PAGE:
Lace up your high tops, and get ready to hoop, Fayetteville. A new basketball court will open next week on Dickson Street.
Art Court, the art-themed court project created by the Tyson family in the old Dickson Theater in Fayetteville, will officially open to the public on Thursday, August 19.
The idea behind the project was to create the decorative court and community space on the site “that would blur the boundaries of art and play.” The court, intended to be a three-year project, will be managed by Experience Fayetteville and was funded by a $236,000 Tyson Family Foundation grant.
The project was announced last summer and now, after a little over a year of design, construction, and installation, the courts are now nearly ready to be enjoyed.
The court features three hoops, including two oriented for potential full court play, and a third for the possibility of three simultaneous half-court games, games of H-O-R-S-E, etc.
The floor, and the walls behind the court include geometrical designs created by artists at BLKBOX, an NWA design agency inspired by karesansui (traditional Japanese dry gardens) and Art Deco theater marquees, officials said. The designs were painted by locals Graham and Laura Edwards.
The court will be managed by Experience Fayetteville.
Another view of Art Court / Staff photo
Molly Rawn, CEO of Experience Fayetteville, told us when Art Court was announced last summer that she was excited to see how the project is received by the community. At least at first, the space won’t be programmed with events by the commission.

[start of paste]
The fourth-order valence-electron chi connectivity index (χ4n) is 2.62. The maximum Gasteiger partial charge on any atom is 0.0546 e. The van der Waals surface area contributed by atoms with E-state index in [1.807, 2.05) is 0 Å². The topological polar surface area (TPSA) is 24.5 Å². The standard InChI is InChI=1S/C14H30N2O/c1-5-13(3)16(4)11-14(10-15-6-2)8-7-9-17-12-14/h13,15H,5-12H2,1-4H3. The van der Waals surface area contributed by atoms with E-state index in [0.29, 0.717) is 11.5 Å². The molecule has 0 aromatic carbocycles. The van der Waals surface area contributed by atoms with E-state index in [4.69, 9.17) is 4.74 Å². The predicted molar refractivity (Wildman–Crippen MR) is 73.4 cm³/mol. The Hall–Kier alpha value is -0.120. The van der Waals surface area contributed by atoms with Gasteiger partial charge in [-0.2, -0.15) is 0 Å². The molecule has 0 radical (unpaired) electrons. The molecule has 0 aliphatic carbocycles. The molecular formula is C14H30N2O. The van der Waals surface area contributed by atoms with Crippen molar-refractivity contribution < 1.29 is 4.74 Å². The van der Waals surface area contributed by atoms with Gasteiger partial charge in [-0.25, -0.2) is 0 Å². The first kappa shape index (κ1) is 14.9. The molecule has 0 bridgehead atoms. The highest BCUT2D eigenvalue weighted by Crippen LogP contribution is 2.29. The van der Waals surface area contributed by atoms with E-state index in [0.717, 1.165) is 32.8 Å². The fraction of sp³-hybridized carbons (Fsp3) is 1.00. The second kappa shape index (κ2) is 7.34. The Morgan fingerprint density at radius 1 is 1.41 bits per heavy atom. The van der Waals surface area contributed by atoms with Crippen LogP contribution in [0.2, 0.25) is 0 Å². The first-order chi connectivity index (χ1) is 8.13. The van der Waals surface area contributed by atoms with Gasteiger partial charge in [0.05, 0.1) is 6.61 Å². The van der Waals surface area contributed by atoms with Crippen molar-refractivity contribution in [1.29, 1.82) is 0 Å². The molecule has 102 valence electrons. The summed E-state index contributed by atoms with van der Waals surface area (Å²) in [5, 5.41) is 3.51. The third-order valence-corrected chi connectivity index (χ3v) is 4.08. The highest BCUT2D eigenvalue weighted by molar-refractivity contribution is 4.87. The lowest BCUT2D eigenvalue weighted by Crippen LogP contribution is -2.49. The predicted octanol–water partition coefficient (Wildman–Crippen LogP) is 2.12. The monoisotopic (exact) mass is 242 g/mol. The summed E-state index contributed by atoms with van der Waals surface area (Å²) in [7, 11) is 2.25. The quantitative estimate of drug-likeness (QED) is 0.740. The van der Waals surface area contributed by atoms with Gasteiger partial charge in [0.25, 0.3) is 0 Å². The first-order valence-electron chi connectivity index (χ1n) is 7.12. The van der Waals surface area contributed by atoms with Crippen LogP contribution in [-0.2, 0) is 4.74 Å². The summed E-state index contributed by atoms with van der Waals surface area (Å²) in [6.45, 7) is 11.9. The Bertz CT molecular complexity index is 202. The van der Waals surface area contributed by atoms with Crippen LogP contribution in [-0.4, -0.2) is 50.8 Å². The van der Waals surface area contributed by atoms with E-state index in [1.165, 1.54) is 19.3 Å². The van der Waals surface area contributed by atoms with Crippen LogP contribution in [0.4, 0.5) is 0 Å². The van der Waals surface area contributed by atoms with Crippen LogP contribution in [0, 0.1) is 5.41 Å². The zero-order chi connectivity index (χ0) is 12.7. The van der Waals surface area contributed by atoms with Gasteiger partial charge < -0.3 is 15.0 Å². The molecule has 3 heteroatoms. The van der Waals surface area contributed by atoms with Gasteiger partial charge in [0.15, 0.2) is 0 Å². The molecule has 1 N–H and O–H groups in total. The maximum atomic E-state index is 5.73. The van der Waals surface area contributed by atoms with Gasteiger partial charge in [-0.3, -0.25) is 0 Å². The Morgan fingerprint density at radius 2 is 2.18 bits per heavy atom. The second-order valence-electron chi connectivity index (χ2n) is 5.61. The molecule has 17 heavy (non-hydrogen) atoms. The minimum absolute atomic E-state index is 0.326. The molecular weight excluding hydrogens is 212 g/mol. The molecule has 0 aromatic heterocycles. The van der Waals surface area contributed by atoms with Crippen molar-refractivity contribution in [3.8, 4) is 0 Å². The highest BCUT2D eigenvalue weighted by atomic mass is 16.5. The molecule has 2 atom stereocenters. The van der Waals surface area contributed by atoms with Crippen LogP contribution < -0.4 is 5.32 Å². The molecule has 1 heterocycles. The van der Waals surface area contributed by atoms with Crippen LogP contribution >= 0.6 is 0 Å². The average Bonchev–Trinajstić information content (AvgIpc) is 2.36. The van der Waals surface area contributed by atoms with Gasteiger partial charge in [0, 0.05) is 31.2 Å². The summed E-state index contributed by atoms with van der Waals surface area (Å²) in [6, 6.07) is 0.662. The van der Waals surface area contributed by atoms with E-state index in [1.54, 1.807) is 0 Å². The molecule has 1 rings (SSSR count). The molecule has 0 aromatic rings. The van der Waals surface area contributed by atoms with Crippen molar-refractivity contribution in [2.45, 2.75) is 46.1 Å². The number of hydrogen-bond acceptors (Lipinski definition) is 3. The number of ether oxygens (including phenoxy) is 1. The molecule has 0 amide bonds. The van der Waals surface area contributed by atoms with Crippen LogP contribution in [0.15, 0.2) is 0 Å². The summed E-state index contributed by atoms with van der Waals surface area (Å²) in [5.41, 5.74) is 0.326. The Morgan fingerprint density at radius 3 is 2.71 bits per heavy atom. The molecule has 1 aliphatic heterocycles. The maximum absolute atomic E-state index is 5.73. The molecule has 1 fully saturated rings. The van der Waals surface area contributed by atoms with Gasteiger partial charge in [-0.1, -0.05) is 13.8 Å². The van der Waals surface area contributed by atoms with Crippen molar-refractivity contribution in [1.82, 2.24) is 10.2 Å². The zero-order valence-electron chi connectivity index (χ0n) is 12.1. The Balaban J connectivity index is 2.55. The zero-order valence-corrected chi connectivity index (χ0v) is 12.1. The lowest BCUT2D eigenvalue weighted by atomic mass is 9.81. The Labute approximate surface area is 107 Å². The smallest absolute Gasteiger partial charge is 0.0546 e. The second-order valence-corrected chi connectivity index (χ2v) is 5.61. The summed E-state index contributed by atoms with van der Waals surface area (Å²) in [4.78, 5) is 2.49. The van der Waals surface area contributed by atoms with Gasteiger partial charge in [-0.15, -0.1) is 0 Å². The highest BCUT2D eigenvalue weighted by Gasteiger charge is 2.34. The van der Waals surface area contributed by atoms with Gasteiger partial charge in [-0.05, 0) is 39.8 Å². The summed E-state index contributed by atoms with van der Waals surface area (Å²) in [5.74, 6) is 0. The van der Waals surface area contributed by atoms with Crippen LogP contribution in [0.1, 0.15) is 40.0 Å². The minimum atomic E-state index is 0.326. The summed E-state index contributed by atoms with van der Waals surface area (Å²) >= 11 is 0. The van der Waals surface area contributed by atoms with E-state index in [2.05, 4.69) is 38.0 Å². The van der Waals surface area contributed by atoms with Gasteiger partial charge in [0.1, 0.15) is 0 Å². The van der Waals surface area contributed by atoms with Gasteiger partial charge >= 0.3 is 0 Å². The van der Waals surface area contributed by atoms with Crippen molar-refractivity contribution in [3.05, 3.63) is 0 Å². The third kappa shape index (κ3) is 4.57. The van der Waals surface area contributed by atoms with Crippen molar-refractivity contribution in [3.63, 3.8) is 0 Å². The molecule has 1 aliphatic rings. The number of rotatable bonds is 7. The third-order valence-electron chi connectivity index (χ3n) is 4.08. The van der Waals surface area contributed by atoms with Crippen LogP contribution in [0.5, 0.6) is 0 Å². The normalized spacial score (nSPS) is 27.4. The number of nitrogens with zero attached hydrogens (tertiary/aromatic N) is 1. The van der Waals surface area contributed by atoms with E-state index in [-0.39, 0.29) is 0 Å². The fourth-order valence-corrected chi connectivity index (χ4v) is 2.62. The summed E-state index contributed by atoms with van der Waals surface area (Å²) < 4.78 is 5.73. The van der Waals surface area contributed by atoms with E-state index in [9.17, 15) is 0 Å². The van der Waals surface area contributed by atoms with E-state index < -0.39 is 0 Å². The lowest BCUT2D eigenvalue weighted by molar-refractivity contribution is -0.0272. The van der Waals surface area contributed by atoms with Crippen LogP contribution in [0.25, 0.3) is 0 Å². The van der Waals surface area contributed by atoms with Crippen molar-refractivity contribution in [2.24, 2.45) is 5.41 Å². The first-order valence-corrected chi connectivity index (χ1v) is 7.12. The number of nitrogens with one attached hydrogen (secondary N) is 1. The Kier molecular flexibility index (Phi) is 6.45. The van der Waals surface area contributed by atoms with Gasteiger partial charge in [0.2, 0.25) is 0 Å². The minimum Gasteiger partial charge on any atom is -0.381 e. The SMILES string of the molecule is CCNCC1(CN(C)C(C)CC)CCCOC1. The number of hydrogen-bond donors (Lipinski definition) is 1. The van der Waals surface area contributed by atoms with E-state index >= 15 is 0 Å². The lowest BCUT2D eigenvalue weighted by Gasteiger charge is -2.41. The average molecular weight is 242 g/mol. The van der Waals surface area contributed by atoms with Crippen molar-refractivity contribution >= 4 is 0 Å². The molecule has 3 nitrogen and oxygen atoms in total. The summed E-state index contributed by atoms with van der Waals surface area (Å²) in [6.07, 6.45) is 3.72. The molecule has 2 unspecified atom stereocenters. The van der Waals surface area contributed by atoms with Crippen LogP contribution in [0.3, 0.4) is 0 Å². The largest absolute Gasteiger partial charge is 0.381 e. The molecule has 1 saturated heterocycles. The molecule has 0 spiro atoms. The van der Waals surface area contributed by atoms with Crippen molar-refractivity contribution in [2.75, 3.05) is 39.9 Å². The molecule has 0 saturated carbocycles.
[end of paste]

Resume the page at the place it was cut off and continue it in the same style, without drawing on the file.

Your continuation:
“We don’t anticipate using for events and things like that,” she said. “We want it to be open and available. I think that’s what is one of the things that is most interesting about the project is, we don’t know exactly how people will use it, whether it’s just playing pick up games, or as a place to just hang out, or as a place to take photos. We are excited to open it up and see how people use the space.”
Rawn said the ambiguity for use of the court is by design.
“I think the uncertainty of how the community is going to use the space is what’s compelling and exciting about it,” she said. “I know that makes some uncomfortable, but this is a true pilot project, but we want to get comfortable with trying new things like this. It’s how we learn.”
Rawn said she expects Experience Fayetteville’s role in the project will include opening and closing the space each day, managing social media, and maintaining the space with things like paint, supplies and nets.
To begin, the courts will be open daily at 9 a.m. until around sunset, though Rawn said eventually she wants to open up for more evenings as time goes on.
The project came about in part, according to project lead Jordan Garner, through a placemaking conference Tyson Foundation officials attended in 2019 that emphasized the importance of outdoor public spaces in a community.
Garner said the group is hoping to use the project as a testing ground for future, similar projects in the region.
“TFF and the property owner Art Court, LLC hope that by turning the unused property into a pocket-park-like project it will allow us to better understand how our community interacts with a public space in our Downtown District,” she said. “We hope to learn how the space is used and how it wants to be used and share these learnings with the City of Fayetteville for the opening of The Ramble, our Downtown Arts and Culture Corridor.”
The court is free to enjoy and will be open to the public, but you’ll need to bring your own ball if you’re looking to shoot some baskets.
For a bit more information about the project, including some FAQs, visit artcourt.com.